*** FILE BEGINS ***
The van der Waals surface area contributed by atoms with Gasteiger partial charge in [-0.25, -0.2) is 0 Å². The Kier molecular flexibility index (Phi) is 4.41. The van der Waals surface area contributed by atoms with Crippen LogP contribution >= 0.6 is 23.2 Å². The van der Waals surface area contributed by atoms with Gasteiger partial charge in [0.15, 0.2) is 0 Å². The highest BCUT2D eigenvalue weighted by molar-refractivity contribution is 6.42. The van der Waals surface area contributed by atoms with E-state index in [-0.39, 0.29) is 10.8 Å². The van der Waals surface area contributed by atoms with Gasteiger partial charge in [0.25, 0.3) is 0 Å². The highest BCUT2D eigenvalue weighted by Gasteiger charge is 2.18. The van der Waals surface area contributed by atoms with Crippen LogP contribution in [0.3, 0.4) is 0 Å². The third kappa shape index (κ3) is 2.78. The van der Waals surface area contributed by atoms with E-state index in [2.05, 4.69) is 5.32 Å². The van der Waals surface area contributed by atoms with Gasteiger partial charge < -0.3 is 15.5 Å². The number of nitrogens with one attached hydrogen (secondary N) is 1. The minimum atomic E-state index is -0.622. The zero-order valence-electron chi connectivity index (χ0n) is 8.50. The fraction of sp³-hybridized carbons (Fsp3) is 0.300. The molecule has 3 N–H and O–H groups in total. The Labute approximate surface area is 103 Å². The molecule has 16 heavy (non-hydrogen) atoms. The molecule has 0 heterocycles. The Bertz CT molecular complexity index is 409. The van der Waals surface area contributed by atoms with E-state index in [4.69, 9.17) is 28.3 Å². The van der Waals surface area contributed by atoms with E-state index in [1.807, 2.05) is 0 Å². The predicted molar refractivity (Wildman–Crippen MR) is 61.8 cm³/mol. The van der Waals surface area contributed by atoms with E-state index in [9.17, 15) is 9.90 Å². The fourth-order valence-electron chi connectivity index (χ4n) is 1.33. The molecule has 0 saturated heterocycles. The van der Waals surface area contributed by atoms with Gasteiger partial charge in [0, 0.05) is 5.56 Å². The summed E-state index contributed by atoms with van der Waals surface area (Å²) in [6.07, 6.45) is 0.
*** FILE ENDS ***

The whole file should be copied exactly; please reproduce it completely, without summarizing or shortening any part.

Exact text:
The van der Waals surface area contributed by atoms with Gasteiger partial charge in [-0.25, -0.2) is 0 Å². The Kier molecular flexibility index (Phi) is 4.41. The van der Waals surface area contributed by atoms with Crippen LogP contribution >= 0.6 is 23.2 Å². The van der Waals surface area contributed by atoms with Gasteiger partial charge in [0.15, 0.2) is 0 Å². The highest BCUT2D eigenvalue weighted by molar-refractivity contribution is 6.42. The van der Waals surface area contributed by atoms with E-state index in [-0.39, 0.29) is 10.8 Å². The van der Waals surface area contributed by atoms with Gasteiger partial charge in [0.25, 0.3) is 0 Å². The highest BCUT2D eigenvalue weighted by Gasteiger charge is 2.18. The van der Waals surface area contributed by atoms with Crippen LogP contribution in [0.3, 0.4) is 0 Å². The third kappa shape index (κ3) is 2.78. The van der Waals surface area contributed by atoms with E-state index in [2.05, 4.69) is 5.32 Å². The van der Waals surface area contributed by atoms with Gasteiger partial charge < -0.3 is 15.5 Å². The number of nitrogens with one attached hydrogen (secondary N) is 1. The minimum atomic E-state index is -0.622. The zero-order valence-electron chi connectivity index (χ0n) is 8.50. The fraction of sp³-hybridized carbons (Fsp3) is 0.300. The molecule has 3 N–H and O–H groups in total. The Labute approximate surface area is 103 Å². The molecule has 16 heavy (non-hydrogen) atoms. The molecule has 0 heterocycles. The Bertz CT molecular complexity index is 409. The van der Waals surface area contributed by atoms with E-state index in [4.69, 9.17) is 28.3 Å². The van der Waals surface area contributed by atoms with E-state index in [1.807, 2.05) is 0 Å². The predicted molar refractivity (Wildman–Crippen MR) is 61.8 cm³/mol. The van der Waals surface area contributed by atoms with E-state index in [9.17, 15) is 9.90 Å². The fourth-order valence-electron chi connectivity index (χ4n) is 1.33. The molecule has 0 saturated heterocycles. The van der Waals surface area contributed by atoms with Gasteiger partial charge in [0, 0.05) is 5.56 Å². The summed E-state index contributed by atoms with van der Waals surface area (Å²) in [6.07, 6.45) is 0.